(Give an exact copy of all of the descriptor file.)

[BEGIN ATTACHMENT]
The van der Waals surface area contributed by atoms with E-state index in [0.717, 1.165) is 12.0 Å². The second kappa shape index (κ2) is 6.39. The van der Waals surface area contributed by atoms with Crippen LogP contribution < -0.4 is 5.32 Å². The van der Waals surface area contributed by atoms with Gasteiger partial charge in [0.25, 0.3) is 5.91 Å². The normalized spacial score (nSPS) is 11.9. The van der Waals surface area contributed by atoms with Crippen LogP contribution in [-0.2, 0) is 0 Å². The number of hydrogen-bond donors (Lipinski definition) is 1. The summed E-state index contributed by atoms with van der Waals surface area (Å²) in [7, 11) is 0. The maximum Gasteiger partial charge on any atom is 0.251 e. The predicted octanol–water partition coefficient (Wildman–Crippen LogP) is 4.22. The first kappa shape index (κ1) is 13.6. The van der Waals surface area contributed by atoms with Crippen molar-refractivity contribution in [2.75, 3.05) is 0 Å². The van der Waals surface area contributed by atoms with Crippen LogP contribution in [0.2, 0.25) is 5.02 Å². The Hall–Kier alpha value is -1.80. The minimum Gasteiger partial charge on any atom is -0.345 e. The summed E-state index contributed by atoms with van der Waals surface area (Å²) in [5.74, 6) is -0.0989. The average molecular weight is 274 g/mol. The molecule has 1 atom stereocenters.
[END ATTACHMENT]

The van der Waals surface area contributed by atoms with E-state index in [0.717, 1.165) is 12.0 Å². The second kappa shape index (κ2) is 6.39. The van der Waals surface area contributed by atoms with Crippen LogP contribution < -0.4 is 5.32 Å². The van der Waals surface area contributed by atoms with Gasteiger partial charge in [0.25, 0.3) is 5.91 Å². The normalized spacial score (nSPS) is 11.9. The van der Waals surface area contributed by atoms with Crippen LogP contribution in [-0.2, 0) is 0 Å². The number of hydrogen-bond donors (Lipinski definition) is 1. The summed E-state index contributed by atoms with van der Waals surface area (Å²) in [7, 11) is 0. The maximum Gasteiger partial charge on any atom is 0.251 e. The predicted octanol–water partition coefficient (Wildman–Crippen LogP) is 4.22. The first kappa shape index (κ1) is 13.6. The van der Waals surface area contributed by atoms with Crippen molar-refractivity contribution in [2.75, 3.05) is 0 Å². The van der Waals surface area contributed by atoms with Crippen LogP contribution in [0.2, 0.25) is 5.02 Å². The Hall–Kier alpha value is -1.80. The minimum Gasteiger partial charge on any atom is -0.345 e. The summed E-state index contributed by atoms with van der Waals surface area (Å²) in [5.74, 6) is -0.0989. The average molecular weight is 274 g/mol. The molecule has 1 atom stereocenters.